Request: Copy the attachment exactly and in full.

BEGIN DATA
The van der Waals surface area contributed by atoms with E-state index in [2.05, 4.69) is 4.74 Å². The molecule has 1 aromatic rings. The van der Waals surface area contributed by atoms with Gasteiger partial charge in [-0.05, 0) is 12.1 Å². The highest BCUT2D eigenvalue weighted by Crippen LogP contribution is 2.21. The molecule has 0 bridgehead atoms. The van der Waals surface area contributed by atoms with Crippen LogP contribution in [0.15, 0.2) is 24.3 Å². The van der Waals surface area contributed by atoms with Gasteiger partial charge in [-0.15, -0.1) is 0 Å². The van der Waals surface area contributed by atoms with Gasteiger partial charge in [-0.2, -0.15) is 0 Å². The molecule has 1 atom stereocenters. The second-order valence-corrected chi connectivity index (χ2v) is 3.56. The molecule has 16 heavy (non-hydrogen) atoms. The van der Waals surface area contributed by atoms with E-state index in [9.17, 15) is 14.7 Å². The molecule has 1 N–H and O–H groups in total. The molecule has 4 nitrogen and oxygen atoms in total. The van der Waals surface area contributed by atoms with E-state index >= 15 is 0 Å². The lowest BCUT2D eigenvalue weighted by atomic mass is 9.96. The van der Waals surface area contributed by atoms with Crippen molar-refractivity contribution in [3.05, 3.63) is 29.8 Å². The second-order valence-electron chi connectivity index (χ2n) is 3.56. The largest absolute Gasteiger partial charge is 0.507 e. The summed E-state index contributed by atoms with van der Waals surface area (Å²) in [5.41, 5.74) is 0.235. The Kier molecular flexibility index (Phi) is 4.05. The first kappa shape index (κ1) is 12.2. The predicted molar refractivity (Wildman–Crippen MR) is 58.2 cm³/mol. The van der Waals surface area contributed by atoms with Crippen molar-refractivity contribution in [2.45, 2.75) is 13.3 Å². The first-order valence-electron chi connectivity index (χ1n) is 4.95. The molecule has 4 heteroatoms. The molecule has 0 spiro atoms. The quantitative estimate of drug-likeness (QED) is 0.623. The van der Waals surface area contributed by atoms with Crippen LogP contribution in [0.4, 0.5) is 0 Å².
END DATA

The van der Waals surface area contributed by atoms with E-state index in [2.05, 4.69) is 4.74 Å². The molecule has 1 aromatic rings. The van der Waals surface area contributed by atoms with Gasteiger partial charge in [-0.05, 0) is 12.1 Å². The highest BCUT2D eigenvalue weighted by Crippen LogP contribution is 2.21. The molecule has 0 bridgehead atoms. The van der Waals surface area contributed by atoms with Crippen LogP contribution in [0.15, 0.2) is 24.3 Å². The van der Waals surface area contributed by atoms with Gasteiger partial charge in [-0.15, -0.1) is 0 Å². The van der Waals surface area contributed by atoms with Gasteiger partial charge in [-0.2, -0.15) is 0 Å². The molecule has 1 atom stereocenters. The second-order valence-corrected chi connectivity index (χ2v) is 3.56. The molecule has 16 heavy (non-hydrogen) atoms. The van der Waals surface area contributed by atoms with E-state index in [9.17, 15) is 14.7 Å². The molecule has 1 N–H and O–H groups in total. The molecule has 4 nitrogen and oxygen atoms in total. The van der Waals surface area contributed by atoms with E-state index >= 15 is 0 Å². The lowest BCUT2D eigenvalue weighted by atomic mass is 9.96. The van der Waals surface area contributed by atoms with Crippen molar-refractivity contribution in [3.05, 3.63) is 29.8 Å². The second-order valence-electron chi connectivity index (χ2n) is 3.56. The largest absolute Gasteiger partial charge is 0.507 e. The summed E-state index contributed by atoms with van der Waals surface area (Å²) in [5.41, 5.74) is 0.235. The Kier molecular flexibility index (Phi) is 4.05. The first kappa shape index (κ1) is 12.2. The predicted molar refractivity (Wildman–Crippen MR) is 58.2 cm³/mol. The van der Waals surface area contributed by atoms with Crippen molar-refractivity contribution in [2.45, 2.75) is 13.3 Å². The first-order valence-electron chi connectivity index (χ1n) is 4.95. The molecule has 4 heteroatoms. The molecule has 0 spiro atoms. The quantitative estimate of drug-likeness (QED) is 0.623. The van der Waals surface area contributed by atoms with Crippen LogP contribution in [0.4, 0.5) is 0 Å².